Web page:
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New CENTCOM chief visits Israel as Iran nuclear talks drag on

Gen. Michael Kurilla's visit comes as Israel seeks a Plan B in case the Vienna talks fail.
US Army Lt. Gen. Michael Kurilla arrives to testify before the Senate Armed Services Committee.

The newly confirmed commander of US military forces in the Middle East, US Army Gen. Michael “Erik” Kurilla, arrived in Israel on Tuesday on his first official tour of the region since taking on his new role.

Kurilla is expected to meet with Israel Defense Forces chief Lt. Gen. Aviv Kochavi and Defense Minister Benny Gantz during the two day visit, according to the IDF. He will also hold a panel discussion with the IDF’s strategic planning, operations and intelligence chiefs.

Discussions will focus on “ongoing operational cooperation between Israel and the United States, maintaining regional stability and dealing with joint operational threats and challenges in the region.”

Top priorities: The visit comes a month after Defense Minister Benny Gantz publicly called for forming an intelligence-sharing coalition between the United States, Israel and Arab Gulf states should negotiations in Vienna aimed at halting Iran's nuclear enrichment fail. 

  • The proposal would build upon recent years’ Arab normalization agreements with Israel to help those countries better defend against Iran and its proxy forces in the region.
  • Tehran has amassed the largest array of ballistic and precision-guided missiles in the Middle East, having proven the weapons’ effectiveness with a barrage that injured more than a hundred US troops at Ayn Al Asad Airbase in Iraq in 2020.
  • Iranian officials have reportedly refused to discuss curtailing their conventional missile program as part of ongoing multinational negotiations in Vienna.

Those talks, which have been ongoing for more than a year, remain hung up on the United States' designation of Iran’s Islamic Revolutionary Guard Corps as a terrorist organization.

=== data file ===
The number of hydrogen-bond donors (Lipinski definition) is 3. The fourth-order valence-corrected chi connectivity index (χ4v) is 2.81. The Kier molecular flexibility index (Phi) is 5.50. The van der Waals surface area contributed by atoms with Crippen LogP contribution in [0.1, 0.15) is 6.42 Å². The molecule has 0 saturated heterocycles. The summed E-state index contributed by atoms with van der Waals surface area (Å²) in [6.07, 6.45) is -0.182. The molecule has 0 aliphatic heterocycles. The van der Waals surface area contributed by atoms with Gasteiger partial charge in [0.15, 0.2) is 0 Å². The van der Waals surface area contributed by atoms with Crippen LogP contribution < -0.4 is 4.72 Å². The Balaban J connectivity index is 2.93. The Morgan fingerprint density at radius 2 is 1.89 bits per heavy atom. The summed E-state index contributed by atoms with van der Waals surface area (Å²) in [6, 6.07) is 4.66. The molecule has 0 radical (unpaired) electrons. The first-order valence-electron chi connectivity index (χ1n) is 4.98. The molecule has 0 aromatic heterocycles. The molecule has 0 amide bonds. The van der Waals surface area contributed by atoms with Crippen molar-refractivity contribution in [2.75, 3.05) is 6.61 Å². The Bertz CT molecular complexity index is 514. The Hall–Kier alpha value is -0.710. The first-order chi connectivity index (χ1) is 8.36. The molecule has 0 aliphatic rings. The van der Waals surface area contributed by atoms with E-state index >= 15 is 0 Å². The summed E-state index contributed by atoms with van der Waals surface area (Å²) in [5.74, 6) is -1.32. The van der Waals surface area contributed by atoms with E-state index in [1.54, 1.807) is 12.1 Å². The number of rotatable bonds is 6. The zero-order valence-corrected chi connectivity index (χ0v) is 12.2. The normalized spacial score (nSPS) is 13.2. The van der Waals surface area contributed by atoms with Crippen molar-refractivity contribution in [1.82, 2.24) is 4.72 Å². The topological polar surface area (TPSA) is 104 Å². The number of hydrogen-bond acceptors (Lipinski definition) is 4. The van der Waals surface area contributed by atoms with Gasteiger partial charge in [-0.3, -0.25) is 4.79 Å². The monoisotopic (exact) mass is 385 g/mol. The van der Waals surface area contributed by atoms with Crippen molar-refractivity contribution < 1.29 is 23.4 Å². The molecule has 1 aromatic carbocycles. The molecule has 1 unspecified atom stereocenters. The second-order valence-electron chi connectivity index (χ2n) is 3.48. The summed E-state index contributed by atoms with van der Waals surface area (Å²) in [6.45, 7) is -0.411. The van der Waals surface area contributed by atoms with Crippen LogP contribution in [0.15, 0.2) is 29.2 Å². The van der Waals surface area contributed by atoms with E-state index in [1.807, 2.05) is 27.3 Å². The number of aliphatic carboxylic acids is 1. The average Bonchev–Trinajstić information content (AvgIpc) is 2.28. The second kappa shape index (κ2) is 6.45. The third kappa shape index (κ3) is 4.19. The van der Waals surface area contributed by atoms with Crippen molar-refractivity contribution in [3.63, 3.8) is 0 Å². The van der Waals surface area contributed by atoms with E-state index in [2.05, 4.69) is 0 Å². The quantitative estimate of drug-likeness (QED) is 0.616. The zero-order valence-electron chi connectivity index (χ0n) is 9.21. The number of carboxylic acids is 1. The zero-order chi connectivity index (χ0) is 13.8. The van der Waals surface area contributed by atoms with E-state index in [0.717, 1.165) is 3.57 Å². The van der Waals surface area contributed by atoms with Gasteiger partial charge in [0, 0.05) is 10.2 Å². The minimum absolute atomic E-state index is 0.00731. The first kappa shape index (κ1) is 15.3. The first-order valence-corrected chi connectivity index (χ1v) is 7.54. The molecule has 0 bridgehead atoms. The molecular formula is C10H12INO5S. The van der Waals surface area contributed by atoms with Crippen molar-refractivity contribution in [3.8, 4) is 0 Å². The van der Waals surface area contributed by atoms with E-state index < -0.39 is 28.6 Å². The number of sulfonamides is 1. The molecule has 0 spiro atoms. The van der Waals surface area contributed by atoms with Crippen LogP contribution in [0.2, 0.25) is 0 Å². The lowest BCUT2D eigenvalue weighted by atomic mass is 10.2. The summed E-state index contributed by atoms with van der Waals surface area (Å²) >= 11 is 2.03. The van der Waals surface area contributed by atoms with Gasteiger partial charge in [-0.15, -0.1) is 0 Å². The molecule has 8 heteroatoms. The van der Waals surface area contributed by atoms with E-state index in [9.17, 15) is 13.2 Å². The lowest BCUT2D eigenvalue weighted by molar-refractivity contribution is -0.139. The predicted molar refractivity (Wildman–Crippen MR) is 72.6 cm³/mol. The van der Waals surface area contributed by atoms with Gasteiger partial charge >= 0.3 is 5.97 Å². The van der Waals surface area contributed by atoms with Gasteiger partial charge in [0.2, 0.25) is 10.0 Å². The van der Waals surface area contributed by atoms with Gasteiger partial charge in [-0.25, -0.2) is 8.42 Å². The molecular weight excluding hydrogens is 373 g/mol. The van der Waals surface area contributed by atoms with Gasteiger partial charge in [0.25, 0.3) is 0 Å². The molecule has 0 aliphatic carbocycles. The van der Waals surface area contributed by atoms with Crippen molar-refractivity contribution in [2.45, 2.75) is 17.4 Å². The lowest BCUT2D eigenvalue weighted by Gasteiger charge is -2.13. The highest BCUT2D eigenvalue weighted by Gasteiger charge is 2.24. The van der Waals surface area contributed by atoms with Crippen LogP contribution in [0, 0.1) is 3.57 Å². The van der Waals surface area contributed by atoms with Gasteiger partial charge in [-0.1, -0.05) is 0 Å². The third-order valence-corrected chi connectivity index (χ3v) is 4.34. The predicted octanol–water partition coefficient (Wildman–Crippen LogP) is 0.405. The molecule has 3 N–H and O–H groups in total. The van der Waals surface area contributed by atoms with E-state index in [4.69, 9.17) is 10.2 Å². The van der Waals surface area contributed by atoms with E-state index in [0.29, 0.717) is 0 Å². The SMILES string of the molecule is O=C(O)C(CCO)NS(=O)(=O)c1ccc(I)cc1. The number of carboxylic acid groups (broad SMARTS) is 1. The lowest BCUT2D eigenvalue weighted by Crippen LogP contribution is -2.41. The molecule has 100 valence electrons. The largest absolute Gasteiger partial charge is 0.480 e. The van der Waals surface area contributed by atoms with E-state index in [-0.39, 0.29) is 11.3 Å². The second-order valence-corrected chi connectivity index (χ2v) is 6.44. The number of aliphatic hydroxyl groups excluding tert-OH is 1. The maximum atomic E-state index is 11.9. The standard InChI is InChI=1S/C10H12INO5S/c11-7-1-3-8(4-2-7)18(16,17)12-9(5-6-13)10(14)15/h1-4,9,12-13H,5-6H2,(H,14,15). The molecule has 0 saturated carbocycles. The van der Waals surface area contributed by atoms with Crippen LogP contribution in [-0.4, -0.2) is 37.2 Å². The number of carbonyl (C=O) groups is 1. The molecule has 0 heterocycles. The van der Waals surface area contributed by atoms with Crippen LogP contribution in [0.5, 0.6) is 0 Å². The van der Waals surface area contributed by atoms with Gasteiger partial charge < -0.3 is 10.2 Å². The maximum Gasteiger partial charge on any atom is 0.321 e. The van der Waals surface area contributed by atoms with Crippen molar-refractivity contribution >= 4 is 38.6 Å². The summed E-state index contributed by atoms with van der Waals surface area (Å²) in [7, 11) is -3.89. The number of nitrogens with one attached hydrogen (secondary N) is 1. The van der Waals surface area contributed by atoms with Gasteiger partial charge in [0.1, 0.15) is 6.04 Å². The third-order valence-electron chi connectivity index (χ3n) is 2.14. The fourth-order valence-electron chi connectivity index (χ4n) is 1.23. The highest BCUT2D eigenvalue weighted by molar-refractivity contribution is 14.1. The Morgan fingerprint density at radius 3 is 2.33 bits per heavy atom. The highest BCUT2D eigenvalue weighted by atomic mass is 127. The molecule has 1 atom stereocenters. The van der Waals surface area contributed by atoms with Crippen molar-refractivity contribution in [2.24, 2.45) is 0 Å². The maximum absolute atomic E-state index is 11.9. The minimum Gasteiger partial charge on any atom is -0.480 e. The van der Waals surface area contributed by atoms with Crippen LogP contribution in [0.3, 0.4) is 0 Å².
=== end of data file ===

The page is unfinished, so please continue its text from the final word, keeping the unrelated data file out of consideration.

• Israel, which opposed the original deal, has also opposed delisting the IRGC to satisfy Iranian requests, the latter a point of agreement with the top US general, Mark Milley.
  • Biden administration officials have increasingly signaled in recent months that the United States is preparing for a world with or without an Iran nuclear deal.
  • CENTCOM commander Kurilla told Senate lawmakers in February that bringing Israel into cooperation with Arab states on integrated air and missile defense offered “some of the greatest opportunity” for bolstering collective security in the region.

Regional tour: Kurilla’s first official visit to Israel as CENTCOM chief follows stops in Egypt, Saudi Arabia and the United Arab Emirates over the past week to “glean insights” from Washington's partners and allies in the region. Kurilla also visited Bahrain and met with Jordan's King Abdullah II earlier this month.

“I’m looking for gaps, risks, and opportunities in security for our partners,” the general told Al Arabiyya in an interview.

  • The CENTCOM commander will also stop at the IDF’s new command headquarters in Tel Aviv to observe Israel’s most extensive war games in decades, dubbed Chariots of Fire.
  • The nearly monthlong exercise, which was postponed due to last year’s war between Israel and Palestinian militants in Gaza, will reportedly test Israel’s wartime readiness and culminate next week in a simulated, multifront conflict complete with mock Israeli airstrikes against Iran.
  • Kurilla's visit was preceded by a stopover in Israel by CENTCOM's strategy, plans and policy chief, Maj. Gen. Scott Benedict, last week.
  • Benedict met with his counterpart, strategic planning and cooperation chief Maj. Gen. Tal Kelman and other IDF officials, to discuss "common challenges" in the region as well as operational and intelligence cooperation, the IDF said in a statement.

What's Next: Defense Minister Gantz heads to Washington for meetings with top Pentagon officials on Thursday.

Know More: Republican lawmakers urged the Biden administration last month to take “immediate action” to expedite outstanding deliveries of “the military capabilities [Israel] needs to defend itself from Iran,” namely fighter jets, transport helicopters and Boeing’s KC-46 mid-air refueling tanker.